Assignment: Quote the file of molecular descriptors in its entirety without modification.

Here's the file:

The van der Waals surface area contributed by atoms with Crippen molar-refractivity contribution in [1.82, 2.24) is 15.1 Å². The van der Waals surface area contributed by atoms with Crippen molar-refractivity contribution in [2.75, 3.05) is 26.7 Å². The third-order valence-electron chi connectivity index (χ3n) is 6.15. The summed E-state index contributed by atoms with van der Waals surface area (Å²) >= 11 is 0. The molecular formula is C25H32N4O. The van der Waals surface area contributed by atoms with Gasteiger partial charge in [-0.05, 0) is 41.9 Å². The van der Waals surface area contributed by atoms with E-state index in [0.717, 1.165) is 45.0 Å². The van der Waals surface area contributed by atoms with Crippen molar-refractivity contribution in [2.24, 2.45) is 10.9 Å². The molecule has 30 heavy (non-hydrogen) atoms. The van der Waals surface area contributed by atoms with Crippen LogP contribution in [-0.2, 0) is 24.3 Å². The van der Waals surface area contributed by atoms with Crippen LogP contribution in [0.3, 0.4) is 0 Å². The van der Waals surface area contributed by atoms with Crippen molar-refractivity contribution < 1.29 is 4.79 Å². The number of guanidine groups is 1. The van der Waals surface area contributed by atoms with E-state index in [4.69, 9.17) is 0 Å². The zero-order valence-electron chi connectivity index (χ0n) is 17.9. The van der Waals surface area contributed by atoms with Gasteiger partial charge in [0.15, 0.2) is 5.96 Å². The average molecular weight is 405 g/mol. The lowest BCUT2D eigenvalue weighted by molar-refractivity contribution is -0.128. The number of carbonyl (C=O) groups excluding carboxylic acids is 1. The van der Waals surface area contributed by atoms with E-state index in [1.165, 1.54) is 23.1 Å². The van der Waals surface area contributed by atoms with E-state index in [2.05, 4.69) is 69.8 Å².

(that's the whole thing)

The van der Waals surface area contributed by atoms with Crippen molar-refractivity contribution in [1.82, 2.24) is 15.1 Å². The van der Waals surface area contributed by atoms with Crippen molar-refractivity contribution in [2.75, 3.05) is 26.7 Å². The third-order valence-electron chi connectivity index (χ3n) is 6.15. The summed E-state index contributed by atoms with van der Waals surface area (Å²) >= 11 is 0. The molecular formula is C25H32N4O. The van der Waals surface area contributed by atoms with Gasteiger partial charge in [-0.05, 0) is 41.9 Å². The van der Waals surface area contributed by atoms with E-state index in [0.717, 1.165) is 45.0 Å². The van der Waals surface area contributed by atoms with Crippen molar-refractivity contribution in [2.24, 2.45) is 10.9 Å². The molecule has 30 heavy (non-hydrogen) atoms. The van der Waals surface area contributed by atoms with Crippen LogP contribution in [-0.2, 0) is 24.3 Å². The van der Waals surface area contributed by atoms with Crippen LogP contribution in [0.3, 0.4) is 0 Å². The van der Waals surface area contributed by atoms with Crippen molar-refractivity contribution < 1.29 is 4.79 Å². The number of guanidine groups is 1. The van der Waals surface area contributed by atoms with E-state index in [4.69, 9.17) is 0 Å². The zero-order valence-electron chi connectivity index (χ0n) is 17.9. The van der Waals surface area contributed by atoms with Gasteiger partial charge in [0.15, 0.2) is 5.96 Å². The average molecular weight is 405 g/mol. The lowest BCUT2D eigenvalue weighted by molar-refractivity contribution is -0.128. The number of carbonyl (C=O) groups excluding carboxylic acids is 1. The van der Waals surface area contributed by atoms with E-state index in [1.165, 1.54) is 23.1 Å². The van der Waals surface area contributed by atoms with E-state index in [2.05, 4.69) is 69.8 Å².